"If Fallon is nervous before every performance but loosens up as he continues," Witt says, "I'd say he was born with the anxiety trait but habituates to his surroundings. In other words, he's taught himself to adapt, to relax into the stress of performing, but he'll always face this challenge. Some folks find it impossible to adapt -- and maybe they shouldn't become politicians, teachers, or comedians. But most of us can learn methods that help us to cope and succeed."

Caroline Hirsch, owner of the legendary Caroline's Comedy Club in New York City, where Fallon "cut his teeth before he hit it big," says, "Most comedians get that rush of adrenaline before going on stage -- it's part of the process. Jimmy did a lot of TV and movies [before taking the Late Night job], which could explain his nerves now. If you're doing concerts and personal appearances before live audiences all the time -- well, the more you do, the easier it gets.

"He was on the road a lot earlier this year, and it's paid off," she adds. "He's so charming, endearing, and at ease on his show."

Dealing with stage fright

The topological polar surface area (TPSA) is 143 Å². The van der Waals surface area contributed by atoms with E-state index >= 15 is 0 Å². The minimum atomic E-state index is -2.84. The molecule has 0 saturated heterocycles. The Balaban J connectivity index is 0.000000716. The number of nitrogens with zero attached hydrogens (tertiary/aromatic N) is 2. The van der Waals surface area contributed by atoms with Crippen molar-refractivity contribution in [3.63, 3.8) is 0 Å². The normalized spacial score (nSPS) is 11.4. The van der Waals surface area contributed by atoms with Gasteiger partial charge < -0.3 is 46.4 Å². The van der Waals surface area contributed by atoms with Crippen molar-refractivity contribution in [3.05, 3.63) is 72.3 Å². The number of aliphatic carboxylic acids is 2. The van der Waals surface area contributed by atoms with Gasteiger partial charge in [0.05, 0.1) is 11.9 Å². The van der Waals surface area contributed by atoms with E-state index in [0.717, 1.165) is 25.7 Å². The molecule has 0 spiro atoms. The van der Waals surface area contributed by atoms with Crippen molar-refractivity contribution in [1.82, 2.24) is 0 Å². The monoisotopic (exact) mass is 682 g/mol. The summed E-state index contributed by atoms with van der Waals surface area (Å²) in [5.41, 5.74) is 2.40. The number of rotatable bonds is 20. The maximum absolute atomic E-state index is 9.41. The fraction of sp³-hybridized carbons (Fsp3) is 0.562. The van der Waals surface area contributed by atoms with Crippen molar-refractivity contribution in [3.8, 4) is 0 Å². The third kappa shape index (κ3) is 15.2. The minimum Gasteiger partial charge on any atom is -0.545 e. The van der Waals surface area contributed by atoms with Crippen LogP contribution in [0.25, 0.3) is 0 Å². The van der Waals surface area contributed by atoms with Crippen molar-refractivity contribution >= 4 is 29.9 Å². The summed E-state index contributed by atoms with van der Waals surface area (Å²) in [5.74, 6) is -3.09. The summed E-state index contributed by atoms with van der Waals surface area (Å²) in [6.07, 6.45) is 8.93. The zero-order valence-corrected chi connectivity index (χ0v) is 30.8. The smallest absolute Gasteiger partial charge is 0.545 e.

Whether you're a stand-up comedian or simply standing up to address a crowd of your peers, speaking in public can send a shiver down your spine -- and make your hands shake, voice crack, heart race, or body break into a cold sweat. The good news? There are methods you can learn to lessen these symptoms or even stop them altogether.

Before taking the stage: If you're prone to sweating it out, be prepared: Dress in loose-fitting garments or a sleeveless shirt to prevent this particular symptom from going public.

Practice deep breathing (inhaling slowly through the nose, exhaling through the mouth) before your presentation. And, most important, prep yourself for success even if you should panic. In other words, give yourself permission to experience a quivering voice or butterflies in your stomach. "It's a bit of a mind game with yourself," says Witt, "but it can work. When these symptoms appear during your speech, you've already mentally prepared yourself for them, so you simply plow through. And the symptoms lessen as you relax."

While on stage: Dry mouth is a common symptom of stage fright. Bring a glass of water with you to the podium whenever possible. Also, volume makes a difference in how your audience reacts to you. You might consider skipping a microphone because speakers who go without are forced to project loudly, which requires deeper breathing. As a result, you relax much sooner. (If you do use a microphone, be conscious of breathing slowly and deeply.) If your hands are shaking, remember: Few in the audience will notice. Simply fold them, hide them behind your back, or place them on the podium.